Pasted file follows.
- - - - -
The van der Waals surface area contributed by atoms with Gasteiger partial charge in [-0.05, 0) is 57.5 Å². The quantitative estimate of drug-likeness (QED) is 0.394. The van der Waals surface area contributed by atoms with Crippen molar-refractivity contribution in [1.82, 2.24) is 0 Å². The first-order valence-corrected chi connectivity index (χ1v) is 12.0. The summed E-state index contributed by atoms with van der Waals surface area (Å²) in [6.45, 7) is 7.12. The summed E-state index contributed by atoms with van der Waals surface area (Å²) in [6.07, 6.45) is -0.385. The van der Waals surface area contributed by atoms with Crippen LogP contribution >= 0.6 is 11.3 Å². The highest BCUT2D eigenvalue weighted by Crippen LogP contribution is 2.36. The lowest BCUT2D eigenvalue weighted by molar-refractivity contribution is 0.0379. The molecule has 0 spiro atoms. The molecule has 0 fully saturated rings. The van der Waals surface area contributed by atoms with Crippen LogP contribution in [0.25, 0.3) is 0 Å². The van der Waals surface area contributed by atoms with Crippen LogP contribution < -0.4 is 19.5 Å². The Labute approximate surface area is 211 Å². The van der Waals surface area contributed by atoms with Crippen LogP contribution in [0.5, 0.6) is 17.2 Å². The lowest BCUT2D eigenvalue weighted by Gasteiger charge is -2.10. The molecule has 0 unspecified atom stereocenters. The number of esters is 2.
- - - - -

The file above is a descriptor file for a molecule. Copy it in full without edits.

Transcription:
The van der Waals surface area contributed by atoms with Gasteiger partial charge in [-0.05, 0) is 57.5 Å². The quantitative estimate of drug-likeness (QED) is 0.394. The van der Waals surface area contributed by atoms with Crippen molar-refractivity contribution in [1.82, 2.24) is 0 Å². The first-order valence-corrected chi connectivity index (χ1v) is 12.0. The summed E-state index contributed by atoms with van der Waals surface area (Å²) in [6.45, 7) is 7.12. The summed E-state index contributed by atoms with van der Waals surface area (Å²) in [6.07, 6.45) is -0.385. The van der Waals surface area contributed by atoms with Crippen LogP contribution >= 0.6 is 11.3 Å². The highest BCUT2D eigenvalue weighted by Crippen LogP contribution is 2.36. The lowest BCUT2D eigenvalue weighted by molar-refractivity contribution is 0.0379. The molecule has 0 spiro atoms. The molecule has 0 fully saturated rings. The van der Waals surface area contributed by atoms with Crippen LogP contribution in [0.25, 0.3) is 0 Å². The van der Waals surface area contributed by atoms with Crippen LogP contribution < -0.4 is 19.5 Å². The Labute approximate surface area is 211 Å². The van der Waals surface area contributed by atoms with Crippen LogP contribution in [0.5, 0.6) is 17.2 Å². The lowest BCUT2D eigenvalue weighted by Gasteiger charge is -2.10. The molecule has 0 unspecified atom stereocenters. The number of esters is 2.